Actions Spouses Can Take: Learn the Army system by asking questions. Be patient, it takes time. Anticipate changes that will occur during the deployment (such as starting a new school) and know how to get through them without your Soldier’s presence.Be prepared to solve many problems on your own.

Actions Soldiers Can Take: Prepare your Spouse as much as possible prior to your deploymentby sharing all information you have about Army services and making sure they have needed power(s) of attorney. Show your Spouse the local service locations. Help your Spouse navigate the system.

B

A

T

T

L

E

M

I

N

D

denial of self self sacrifice
Denial of Self (Self-Sacrifice)

In Combat, Soldiers: Literally put their lives on the line for their fellow Soldiers in service of their country.

At Home, Spouses: Often sacrifice their own needs and desires (careers, educational goals, proximity to family and friends, etc.) by placing their needs last.

Potential Concerns: Spouses and Soldiers may feel that they are sacrificing a lot and they are not being fully appreciated.

B

A

T

T

L

E

M

I

N

D

denial of self self sacrifice25
Denial of Self (Self-Sacrifice)

Actions Spouses Can Take: Tell your Soldier that you appreciate his/her sacrifices and that you recognize that being a Soldier is difficult.

Actions Soldiers Can Take: Be aware that you are not the only one making sacrifices. Show your Spouse how much you appreciate his/her hard work and encourage him/her to pursue his/her own interests.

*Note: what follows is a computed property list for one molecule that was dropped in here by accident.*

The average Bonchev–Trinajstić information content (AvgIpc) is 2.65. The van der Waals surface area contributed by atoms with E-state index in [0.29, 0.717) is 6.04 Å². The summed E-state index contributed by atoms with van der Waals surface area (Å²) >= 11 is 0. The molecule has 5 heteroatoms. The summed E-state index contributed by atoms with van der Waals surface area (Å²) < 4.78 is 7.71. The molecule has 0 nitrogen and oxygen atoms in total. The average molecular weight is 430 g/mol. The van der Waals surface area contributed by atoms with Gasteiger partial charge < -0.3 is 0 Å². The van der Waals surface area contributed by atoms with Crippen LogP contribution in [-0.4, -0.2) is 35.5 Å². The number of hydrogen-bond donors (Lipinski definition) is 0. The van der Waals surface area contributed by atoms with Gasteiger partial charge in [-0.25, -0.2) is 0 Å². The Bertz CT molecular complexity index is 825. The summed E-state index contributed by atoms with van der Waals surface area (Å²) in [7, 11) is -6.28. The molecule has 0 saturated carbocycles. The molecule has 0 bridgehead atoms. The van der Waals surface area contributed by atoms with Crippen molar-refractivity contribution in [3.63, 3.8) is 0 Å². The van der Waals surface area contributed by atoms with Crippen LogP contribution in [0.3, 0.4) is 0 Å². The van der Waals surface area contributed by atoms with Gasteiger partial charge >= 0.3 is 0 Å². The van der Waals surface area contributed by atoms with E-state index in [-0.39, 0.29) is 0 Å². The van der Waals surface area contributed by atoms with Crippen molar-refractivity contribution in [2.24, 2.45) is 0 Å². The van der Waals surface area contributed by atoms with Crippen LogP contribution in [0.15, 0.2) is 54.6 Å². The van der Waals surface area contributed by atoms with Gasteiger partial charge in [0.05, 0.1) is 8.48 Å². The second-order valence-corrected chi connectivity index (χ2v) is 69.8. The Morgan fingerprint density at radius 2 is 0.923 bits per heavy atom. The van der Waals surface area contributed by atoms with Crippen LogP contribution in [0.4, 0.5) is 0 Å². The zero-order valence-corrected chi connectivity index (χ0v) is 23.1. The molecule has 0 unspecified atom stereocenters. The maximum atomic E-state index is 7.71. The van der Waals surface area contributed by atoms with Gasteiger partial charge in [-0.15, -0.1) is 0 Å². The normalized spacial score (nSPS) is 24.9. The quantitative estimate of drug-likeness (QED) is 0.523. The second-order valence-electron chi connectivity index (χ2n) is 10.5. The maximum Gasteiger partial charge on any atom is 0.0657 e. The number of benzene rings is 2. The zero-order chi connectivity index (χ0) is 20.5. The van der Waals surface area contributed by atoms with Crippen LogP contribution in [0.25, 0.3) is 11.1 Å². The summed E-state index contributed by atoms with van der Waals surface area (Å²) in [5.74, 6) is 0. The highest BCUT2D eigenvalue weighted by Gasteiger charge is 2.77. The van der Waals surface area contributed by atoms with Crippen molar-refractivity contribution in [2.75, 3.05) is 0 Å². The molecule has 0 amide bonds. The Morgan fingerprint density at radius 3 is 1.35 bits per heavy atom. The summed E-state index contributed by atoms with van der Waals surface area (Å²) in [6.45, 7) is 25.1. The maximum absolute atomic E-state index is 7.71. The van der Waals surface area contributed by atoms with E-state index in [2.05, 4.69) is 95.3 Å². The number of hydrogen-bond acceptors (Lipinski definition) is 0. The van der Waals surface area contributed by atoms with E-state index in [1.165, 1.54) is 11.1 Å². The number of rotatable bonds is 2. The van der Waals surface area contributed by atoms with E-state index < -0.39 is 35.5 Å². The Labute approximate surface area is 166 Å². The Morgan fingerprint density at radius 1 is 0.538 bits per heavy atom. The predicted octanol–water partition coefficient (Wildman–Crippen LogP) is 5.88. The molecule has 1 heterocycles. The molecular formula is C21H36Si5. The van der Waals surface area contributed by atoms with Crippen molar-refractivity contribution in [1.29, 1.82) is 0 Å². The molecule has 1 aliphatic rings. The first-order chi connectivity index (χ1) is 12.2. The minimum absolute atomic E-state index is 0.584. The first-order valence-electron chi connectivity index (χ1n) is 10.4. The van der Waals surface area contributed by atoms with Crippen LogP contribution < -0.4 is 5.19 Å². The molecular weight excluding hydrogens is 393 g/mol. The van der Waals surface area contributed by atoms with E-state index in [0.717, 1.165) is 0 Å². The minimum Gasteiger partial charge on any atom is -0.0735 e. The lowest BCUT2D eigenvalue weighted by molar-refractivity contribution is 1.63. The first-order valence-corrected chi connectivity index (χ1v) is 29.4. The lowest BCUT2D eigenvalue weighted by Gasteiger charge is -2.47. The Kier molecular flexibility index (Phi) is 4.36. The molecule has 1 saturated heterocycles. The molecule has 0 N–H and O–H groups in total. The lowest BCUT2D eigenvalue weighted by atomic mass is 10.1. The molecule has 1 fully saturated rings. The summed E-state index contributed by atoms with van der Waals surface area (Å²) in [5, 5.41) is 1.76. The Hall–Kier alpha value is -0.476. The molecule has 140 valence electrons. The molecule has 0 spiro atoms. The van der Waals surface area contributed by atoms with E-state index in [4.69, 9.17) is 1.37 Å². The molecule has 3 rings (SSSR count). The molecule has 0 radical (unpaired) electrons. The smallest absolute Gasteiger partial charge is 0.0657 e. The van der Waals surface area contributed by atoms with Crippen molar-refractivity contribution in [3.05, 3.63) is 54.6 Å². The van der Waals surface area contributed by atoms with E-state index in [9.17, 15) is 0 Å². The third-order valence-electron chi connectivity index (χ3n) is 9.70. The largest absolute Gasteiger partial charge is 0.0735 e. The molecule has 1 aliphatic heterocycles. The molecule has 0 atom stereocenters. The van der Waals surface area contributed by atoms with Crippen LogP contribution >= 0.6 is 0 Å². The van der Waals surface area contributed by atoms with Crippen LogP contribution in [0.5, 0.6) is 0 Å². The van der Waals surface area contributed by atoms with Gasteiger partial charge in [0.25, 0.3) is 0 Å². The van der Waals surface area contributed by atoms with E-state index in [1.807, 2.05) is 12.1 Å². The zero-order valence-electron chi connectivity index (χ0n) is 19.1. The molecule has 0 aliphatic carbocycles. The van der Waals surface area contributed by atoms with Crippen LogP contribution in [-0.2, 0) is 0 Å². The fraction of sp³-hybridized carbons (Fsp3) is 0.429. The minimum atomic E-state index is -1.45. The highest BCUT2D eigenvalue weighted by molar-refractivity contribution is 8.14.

B

A

T

T

L

E

M

I

N

D

cues you might need help
Cues You Might Need Help

If any of the following are severe,

persistent or interfere with your daily life:

  • Feeling depressed and down
  • Isolating yourself or withdrawing from important relationships
  • Feeling angry, tense, hostile, irritable and/or resentful
  • Difficulty sleeping or sleeping too much
  • Significant appetite changes
  • Not finding fun in things previously enjoyed
  • Using over-the-counter medications, illegal drugs or alcohol to cope
  • Taking out frustrations on others
  • Suicidal or homicidal thinking, intent or actions
  • Family, coworkers, or friends tell you that you need help
cues children might need help
Cues Children Might Need Help

Look for changes in the child’s normal

behaviors and problems that persist:

  • Irritability and problems controlling his/her temper
  • Getting into fights, hitting, biting, and/or kicking
  • Having problems paying attention or sitting still
  • Withdrawing from friends and becoming a loner at school or home
  • Being unhappy, sad or depressed
  • Academic problems
  • School personnel, friends, or others tell you that your child needs help
mental and behavioral health resources for families
Mental and Behavioral Health Resources for Families
  • Military Chaplain or Civilian Religious Personnel
  • Mental/Behavioral Health Services
  • Army/Military One Source: 1-800-342-9647

or www.MilitaryOneSource.com

  • Army Community Services (ACS)
  • Social Work Services (SWS)
  • Family Advocacy Program (FAP)
  • Child Youth Services (CYS)
  • New Parent Support Program (NPSP)
  • School Counselor
point of contact and disclaimer
Point of Contact and Disclaimer

WRAIR Land Combat Study Team

www.battlemind.org

(301) 319-9607

This presentation contains a combination of research findings and recommendations, many of which are based on personal observations and experiences. Therefore, the opinions and views expressed here are those of the Land Combat Study Team, and should not be considered representing the U.S. Army or the Department of Defense.